kerouac is offline  
Old Jan 31st, 2010, 07:57 AM
  #226  
Original Poster
 
Join Date: May 2008
Posts: 3,523
Likes: 0
Received 0 Likes on 0 Posts
kerouac, I hope you told him that when you met? I've wondered whether he's prepared to be as careful of potential swindles as he might be. He had a very consistently warm and fuzzy experience of Europe and may not encounter so uniform of response in India.
artsnletters is offline  
Old Jan 31st, 2010, 08:18 AM
  #227  
 
Join Date: Jan 2003
Posts: 2,556
Likes: 0
Received 0 Likes on 0 Posts
As others have said - and I too feel, this is where his adventure will really begin.
Barring anything untoward befalling him, I hope he will be touched and moved by what he sees and experiences. I sense Goa naturally calling to him, but there are a myriad of other areas to experience as well, particularly south India (Kerala). Let him know too that many of the sikh temples offer free basic (but tasty) vegetarian lunches every day and its an amazing communal experience to attend one (or more).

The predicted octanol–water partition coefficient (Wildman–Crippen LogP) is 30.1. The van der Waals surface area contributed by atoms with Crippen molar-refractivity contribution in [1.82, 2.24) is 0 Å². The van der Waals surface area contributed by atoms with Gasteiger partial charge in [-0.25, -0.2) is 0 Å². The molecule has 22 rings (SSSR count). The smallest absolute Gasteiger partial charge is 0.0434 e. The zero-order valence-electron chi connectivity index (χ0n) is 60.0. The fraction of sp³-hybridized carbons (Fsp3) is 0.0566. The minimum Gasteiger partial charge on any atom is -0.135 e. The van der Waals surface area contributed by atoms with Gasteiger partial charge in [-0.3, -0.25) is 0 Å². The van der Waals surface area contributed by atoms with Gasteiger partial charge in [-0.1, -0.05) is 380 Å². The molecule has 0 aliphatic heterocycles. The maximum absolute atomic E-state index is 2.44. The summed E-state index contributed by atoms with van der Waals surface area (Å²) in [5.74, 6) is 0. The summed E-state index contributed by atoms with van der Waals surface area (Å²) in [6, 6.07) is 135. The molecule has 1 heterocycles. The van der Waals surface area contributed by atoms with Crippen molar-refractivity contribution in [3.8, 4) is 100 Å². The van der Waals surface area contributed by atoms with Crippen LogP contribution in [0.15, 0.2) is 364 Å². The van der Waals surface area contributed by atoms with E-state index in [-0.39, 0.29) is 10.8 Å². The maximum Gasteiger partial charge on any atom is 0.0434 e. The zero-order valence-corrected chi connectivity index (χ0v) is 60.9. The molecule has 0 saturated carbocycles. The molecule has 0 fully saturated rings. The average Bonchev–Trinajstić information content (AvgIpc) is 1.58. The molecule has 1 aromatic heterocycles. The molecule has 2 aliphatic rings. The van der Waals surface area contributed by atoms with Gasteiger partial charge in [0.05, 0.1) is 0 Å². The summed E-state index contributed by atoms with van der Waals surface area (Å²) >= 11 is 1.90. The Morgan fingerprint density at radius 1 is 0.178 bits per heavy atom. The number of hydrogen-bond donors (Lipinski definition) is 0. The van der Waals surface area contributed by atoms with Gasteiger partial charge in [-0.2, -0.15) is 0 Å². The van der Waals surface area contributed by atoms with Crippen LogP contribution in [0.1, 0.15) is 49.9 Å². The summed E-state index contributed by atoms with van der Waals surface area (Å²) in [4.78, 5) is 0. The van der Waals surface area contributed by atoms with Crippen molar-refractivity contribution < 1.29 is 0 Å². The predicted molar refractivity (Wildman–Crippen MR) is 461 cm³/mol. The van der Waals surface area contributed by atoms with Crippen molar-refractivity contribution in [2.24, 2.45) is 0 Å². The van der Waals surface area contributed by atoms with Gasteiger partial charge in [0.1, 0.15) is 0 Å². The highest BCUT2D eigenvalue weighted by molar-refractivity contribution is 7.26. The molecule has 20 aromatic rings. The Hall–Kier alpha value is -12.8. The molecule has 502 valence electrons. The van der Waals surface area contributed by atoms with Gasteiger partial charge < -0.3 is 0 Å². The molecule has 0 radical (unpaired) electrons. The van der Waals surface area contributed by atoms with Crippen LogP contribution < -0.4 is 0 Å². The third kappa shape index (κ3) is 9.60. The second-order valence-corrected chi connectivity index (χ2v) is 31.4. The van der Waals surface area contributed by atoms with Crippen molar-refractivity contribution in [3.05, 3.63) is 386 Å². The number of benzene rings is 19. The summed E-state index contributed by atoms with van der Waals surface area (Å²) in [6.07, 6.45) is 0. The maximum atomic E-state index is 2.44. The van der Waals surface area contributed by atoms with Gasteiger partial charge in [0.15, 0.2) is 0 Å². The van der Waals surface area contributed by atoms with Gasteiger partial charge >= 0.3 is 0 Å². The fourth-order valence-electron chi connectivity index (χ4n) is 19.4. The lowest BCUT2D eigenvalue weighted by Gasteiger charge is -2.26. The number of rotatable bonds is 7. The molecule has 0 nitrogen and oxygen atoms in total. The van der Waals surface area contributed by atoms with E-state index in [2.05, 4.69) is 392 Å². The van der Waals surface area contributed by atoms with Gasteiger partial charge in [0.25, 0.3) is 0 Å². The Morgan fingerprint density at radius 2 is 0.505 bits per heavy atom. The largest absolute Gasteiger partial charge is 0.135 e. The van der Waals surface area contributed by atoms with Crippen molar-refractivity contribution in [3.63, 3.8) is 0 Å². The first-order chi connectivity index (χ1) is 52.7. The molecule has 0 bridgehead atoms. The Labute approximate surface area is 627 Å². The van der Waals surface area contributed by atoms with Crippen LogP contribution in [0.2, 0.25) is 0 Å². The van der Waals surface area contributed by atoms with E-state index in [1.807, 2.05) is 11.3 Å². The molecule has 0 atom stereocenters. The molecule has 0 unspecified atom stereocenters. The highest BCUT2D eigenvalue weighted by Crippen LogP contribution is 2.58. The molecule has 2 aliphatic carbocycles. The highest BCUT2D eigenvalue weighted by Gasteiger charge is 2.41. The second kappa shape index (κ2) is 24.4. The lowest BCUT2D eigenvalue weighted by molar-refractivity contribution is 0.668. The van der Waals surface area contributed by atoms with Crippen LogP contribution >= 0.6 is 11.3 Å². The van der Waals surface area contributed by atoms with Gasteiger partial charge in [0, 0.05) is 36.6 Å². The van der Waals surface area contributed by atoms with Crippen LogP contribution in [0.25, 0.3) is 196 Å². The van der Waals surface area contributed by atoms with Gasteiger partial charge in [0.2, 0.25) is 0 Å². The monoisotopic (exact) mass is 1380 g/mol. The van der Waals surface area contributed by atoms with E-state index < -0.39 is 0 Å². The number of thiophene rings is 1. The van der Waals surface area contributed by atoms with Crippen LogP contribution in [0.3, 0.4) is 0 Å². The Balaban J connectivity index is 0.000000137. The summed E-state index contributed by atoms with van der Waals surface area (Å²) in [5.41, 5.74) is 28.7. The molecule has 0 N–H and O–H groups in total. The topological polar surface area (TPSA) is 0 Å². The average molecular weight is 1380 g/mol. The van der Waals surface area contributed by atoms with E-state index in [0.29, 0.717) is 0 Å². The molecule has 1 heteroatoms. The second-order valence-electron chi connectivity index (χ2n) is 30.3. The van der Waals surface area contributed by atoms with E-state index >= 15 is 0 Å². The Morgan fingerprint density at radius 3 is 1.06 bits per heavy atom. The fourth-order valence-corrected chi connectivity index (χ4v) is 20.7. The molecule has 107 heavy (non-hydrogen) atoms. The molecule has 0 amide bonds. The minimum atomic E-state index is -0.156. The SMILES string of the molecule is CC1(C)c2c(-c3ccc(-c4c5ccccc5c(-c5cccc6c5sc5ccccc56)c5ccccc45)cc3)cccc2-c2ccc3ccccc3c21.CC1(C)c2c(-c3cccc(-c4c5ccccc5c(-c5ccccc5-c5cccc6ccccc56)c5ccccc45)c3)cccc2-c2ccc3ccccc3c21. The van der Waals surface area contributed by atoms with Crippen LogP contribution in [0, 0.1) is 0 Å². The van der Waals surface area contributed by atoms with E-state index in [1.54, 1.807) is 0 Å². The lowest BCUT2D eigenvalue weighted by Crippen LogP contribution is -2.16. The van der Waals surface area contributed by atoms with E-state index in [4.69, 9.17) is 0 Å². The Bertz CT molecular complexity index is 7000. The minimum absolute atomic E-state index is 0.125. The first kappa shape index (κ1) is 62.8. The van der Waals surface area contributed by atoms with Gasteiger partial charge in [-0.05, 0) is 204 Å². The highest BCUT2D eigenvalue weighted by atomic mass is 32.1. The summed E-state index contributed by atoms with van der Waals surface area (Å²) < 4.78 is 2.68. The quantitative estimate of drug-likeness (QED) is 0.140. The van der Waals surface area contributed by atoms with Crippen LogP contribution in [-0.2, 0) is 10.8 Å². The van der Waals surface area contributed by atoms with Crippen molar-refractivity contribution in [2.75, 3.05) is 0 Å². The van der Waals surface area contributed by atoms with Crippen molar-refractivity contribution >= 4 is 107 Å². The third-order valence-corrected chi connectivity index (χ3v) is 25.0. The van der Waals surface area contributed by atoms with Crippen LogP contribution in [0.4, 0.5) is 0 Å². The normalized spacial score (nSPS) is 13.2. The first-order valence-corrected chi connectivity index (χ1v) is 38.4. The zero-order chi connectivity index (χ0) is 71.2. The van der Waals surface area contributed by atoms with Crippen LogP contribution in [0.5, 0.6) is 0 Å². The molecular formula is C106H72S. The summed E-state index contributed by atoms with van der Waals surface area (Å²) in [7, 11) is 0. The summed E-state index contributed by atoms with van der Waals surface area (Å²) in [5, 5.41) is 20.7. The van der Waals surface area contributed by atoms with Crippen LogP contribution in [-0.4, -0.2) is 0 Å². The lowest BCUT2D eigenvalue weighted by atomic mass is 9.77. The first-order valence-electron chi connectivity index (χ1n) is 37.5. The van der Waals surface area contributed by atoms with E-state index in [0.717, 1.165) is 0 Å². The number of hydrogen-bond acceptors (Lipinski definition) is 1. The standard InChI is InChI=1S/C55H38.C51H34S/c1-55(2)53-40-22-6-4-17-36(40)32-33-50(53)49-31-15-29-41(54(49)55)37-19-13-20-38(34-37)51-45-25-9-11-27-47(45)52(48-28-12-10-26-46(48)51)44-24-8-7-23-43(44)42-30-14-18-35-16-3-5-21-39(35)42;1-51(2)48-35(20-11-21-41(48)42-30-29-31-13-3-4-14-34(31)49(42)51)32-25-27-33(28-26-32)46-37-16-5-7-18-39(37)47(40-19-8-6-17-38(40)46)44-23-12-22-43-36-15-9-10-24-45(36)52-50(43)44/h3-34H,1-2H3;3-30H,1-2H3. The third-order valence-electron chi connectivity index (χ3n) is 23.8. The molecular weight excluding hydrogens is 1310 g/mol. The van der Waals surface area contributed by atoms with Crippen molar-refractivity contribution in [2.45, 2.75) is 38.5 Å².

Did you say he was going to Africa as well ? Its a short flight to East Africa from India and there are some cheap flights to be had if the timing's right.

M
Mathieu is offline  
Old Jan 31st, 2010, 09:24 AM
  #228  
 
Join Date: Jun 2003
Posts: 23,824
Likes: 0
Received 6 Likes on 1 Post
Yes, at dinner we tried to tell him that southern India was what would appeal to him, but for some reason he thought it was northern India that would be calmer and more laid back. I figure that he will meet other travelers his own age in Mumbai who will set him straight and not have to rely on questionable information from 3 codgers in Paris.

In any case, there is little pre-India advice that can prepare anyone for the immensity of the experience.
kerouac is offline  
Old Jan 31st, 2010, 09:28 AM
  #229  
Original Poster
 
Join Date: May 2008
Posts: 3,523
Likes: 0
Received 0 Likes on 0 Posts